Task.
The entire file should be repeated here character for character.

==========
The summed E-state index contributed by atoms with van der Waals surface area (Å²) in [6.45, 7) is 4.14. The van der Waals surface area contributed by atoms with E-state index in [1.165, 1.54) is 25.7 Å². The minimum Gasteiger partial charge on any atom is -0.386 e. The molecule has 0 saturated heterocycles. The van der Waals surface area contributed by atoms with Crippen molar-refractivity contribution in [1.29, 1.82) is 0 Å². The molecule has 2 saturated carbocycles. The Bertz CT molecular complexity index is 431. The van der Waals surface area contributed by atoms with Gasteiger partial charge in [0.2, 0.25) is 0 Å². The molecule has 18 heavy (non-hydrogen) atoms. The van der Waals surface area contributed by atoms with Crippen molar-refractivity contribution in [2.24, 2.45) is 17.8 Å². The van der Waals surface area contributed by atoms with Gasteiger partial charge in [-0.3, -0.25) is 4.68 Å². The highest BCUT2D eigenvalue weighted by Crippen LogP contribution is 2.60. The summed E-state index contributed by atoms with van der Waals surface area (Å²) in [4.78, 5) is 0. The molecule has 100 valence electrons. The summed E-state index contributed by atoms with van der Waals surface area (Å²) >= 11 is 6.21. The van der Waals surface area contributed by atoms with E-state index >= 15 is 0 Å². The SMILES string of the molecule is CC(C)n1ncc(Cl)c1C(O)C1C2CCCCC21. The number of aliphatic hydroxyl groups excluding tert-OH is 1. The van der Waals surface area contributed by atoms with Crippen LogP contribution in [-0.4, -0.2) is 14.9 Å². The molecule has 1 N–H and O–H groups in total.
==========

The summed E-state index contributed by atoms with van der Waals surface area (Å²) in [6.45, 7) is 4.14. The van der Waals surface area contributed by atoms with E-state index in [1.165, 1.54) is 25.7 Å². The minimum Gasteiger partial charge on any atom is -0.386 e. The molecule has 0 saturated heterocycles. The van der Waals surface area contributed by atoms with Crippen molar-refractivity contribution in [1.29, 1.82) is 0 Å². The molecule has 2 saturated carbocycles. The Bertz CT molecular complexity index is 431. The van der Waals surface area contributed by atoms with Gasteiger partial charge in [0.2, 0.25) is 0 Å². The molecule has 18 heavy (non-hydrogen) atoms. The van der Waals surface area contributed by atoms with Crippen molar-refractivity contribution in [2.24, 2.45) is 17.8 Å². The van der Waals surface area contributed by atoms with Gasteiger partial charge in [-0.3, -0.25) is 4.68 Å². The highest BCUT2D eigenvalue weighted by Crippen LogP contribution is 2.60. The summed E-state index contributed by atoms with van der Waals surface area (Å²) in [4.78, 5) is 0. The molecule has 100 valence electrons. The summed E-state index contributed by atoms with van der Waals surface area (Å²) >= 11 is 6.21. The van der Waals surface area contributed by atoms with E-state index >= 15 is 0 Å². The SMILES string of the molecule is CC(C)n1ncc(Cl)c1C(O)C1C2CCCCC21. The number of aliphatic hydroxyl groups excluding tert-OH is 1. The van der Waals surface area contributed by atoms with Crippen LogP contribution in [-0.4, -0.2) is 14.9 Å². The molecule has 1 N–H and O–H groups in total.